As  physician who has a  burgeoning medical practice devoted entirely to bio identical hormone replacement therapy I find your article in the October 3013 More issue titled "the Hormone Hoax Thousands Fall For" completely biased against the use of compoounded bio identical hormones. You have presented only one view of an ongoing scientific/medical debate.  I have treated thousands of women (and men as well) with compounded bio-identical hormone replacement therapy and seen dramatic improvements in their quality of life and health, myself included.   I never tell patients compounded bio-identical hormones are safer than FDA approved bio-identical hormones.  I inform them that it possible to balance the ratio of progesterone and estrogen more accurately when using the customized strengths and formulations that compounded pharmacies are able to produce.  It is possible to minimize side effects when estrogen and progesterone are properly balanced.    Hormone levels need to be measured periodically both to be sure the hormones are in proper range and remain balanced.     It is much harder to get patients symptoms controlled and hormone levels optimally balanced using a  FDA bio identical preparations as thy are dispensed in a few fixed dosages which are difficult to sometimes impossible to adjust to each individual.  As physicians we are obligated to be familiar with the compounding pharmacies where we send patients.  I only write prescriptions for compounding pharmacies that are regulated by the PCAB, do the monthly skip lot testing and repeatedly produce the highest quality hormones.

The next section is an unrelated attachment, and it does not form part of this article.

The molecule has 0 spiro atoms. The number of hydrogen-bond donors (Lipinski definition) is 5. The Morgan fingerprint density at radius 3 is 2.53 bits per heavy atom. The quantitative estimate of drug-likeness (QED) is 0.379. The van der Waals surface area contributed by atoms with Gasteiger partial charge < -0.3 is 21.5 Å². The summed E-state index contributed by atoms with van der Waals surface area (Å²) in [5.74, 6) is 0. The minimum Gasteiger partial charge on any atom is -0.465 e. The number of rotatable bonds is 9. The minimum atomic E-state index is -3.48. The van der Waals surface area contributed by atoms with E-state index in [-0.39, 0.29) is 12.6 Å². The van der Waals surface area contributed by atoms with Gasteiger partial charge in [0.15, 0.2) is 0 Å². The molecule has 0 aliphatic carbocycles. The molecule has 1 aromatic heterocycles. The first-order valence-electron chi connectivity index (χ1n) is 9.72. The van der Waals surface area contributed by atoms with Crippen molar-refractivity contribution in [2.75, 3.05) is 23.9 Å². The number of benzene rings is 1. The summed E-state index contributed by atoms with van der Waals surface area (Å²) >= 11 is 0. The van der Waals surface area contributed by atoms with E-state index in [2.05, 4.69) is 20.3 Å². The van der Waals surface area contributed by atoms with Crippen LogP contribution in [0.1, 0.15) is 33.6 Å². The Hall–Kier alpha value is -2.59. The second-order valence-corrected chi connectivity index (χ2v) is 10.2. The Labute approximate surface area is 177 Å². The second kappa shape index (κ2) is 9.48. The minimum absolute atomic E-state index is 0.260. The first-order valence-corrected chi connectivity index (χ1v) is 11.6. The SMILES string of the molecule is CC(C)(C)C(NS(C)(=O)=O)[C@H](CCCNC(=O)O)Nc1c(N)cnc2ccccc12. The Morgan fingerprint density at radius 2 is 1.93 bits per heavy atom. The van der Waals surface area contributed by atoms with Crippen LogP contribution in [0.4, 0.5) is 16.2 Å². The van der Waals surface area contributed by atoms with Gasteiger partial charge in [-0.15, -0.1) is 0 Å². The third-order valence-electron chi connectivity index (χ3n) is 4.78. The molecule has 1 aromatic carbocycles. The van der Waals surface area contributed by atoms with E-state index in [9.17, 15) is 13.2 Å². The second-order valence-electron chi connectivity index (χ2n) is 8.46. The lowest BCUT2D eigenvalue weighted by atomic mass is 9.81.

Yours in fitness and health,
--Judi Goldstone, MD

Dear Editors,
Your article about the dangers of testosterone pellets(October, 2013) was useful in bringing some concerns associated to the fore; however, perhaps you should have been more careful in your distinctions. Pellets which are compounded by individual pharmacies may not be regulated but many physicians, including our practice, use regulated and government approved pellets which have recently become available. There is no danger of impurity. The other side effects which you listed are potential side effects from any form of testosterone treatment. But if a patient works with a reputable and skilled physician’s office they should be regularly monitored and those side effects are rare. If they occur they are fully reversible.